Cloud systems should also give you API access to easily connect to marketplace apps and access any of your data for use in other internal systems, business intelligence or customer data platforms. Look for an all-in-one platform that’s extensible, offers continuous innovation delivery, meets security and privacy standards, and is accessible through a single interface.  

5.  Consider omnichannel and journey management. 

Cloud solutions use journey management for a consistent, seamless and personalized omnichannel customer experience, which means you must be able to access multiple data sources. This omnichannel approach helps you predict the next-best actions and then route those customers to the best-available resource.  

You can’t fully manage journeys without easy access to real-time insights. Increased pipeline velocity, abandon rates, established KPIs and time-to-resolution are just a few data points you’ll want to measure in contact center software.  

6. Consider your RFP and workforce engagement management needs jointly.  

Improving CX starts with prioritizing employee engagement. A cloud contact center software with proper WEM capabilities creates an employee-centric organization, simplifies operations and improves performance.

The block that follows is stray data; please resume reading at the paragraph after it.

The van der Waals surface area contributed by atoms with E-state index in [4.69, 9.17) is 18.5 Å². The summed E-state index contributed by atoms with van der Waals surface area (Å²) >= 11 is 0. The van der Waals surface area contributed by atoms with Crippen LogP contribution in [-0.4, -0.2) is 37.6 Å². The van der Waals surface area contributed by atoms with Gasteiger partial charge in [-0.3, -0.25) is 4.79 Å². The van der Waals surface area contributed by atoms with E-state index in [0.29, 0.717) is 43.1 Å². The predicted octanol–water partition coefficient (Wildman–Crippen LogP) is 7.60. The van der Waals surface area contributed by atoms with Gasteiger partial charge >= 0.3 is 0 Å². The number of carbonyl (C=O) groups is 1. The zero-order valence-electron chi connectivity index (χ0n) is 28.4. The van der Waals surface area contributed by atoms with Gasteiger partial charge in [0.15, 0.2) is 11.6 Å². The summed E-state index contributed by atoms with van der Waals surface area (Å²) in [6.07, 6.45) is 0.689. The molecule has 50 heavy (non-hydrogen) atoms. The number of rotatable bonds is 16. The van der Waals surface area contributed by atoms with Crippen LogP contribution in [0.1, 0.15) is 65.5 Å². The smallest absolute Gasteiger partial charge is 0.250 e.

When thinking about WEM capabilities, you’ll need tools to streamline operations, including workforce planning, scheduling and forecasting, and capacity modeling for cost prediction. Keep quality assurance and compliance simple with tools for interaction and screen recording, Voice of the Customer, and speech and text analytics. Finally, make employee performance central with gamification tools, and deploy learning, training, feedback and recognition capabilities. 

7. Choose a secure, trustworthy and compliant solution.  

In a world of data breaches and identify theft, never overlook trust and security. Products and services should be continually re-certified and re-registered and in compliance with the laws and regulations where you do business.  

When evaluating contact center software, consider the vendor’s change management practices. Strict policies, including built-in safeguards that limit access to your data stored in content repositories, should protect against internal threats. Vendors should also continually test and review code using a variety of tools and vulnerability assessments that ensure the appropriate and up-to-date fixes are in place to maintain a high security posture.  

Critical Decisions Require Critical Thinking 

Modern CX systems are increasingly powerful with applications, connections and developer resources that yield new competitive benefits. Choosing to level up your contact center software is an easy decision. But knowing which provider to partner with requires more evaluation. 

Many vendors have viable solutions, so it’s important to determine which ones meet your unique needs. Using an RFP simplifies the process, standardizes your vendor comparison process and positions you to make the best-informed decision.  

Once you’re ready to begin your RFP for call center software, download our RFP practical guide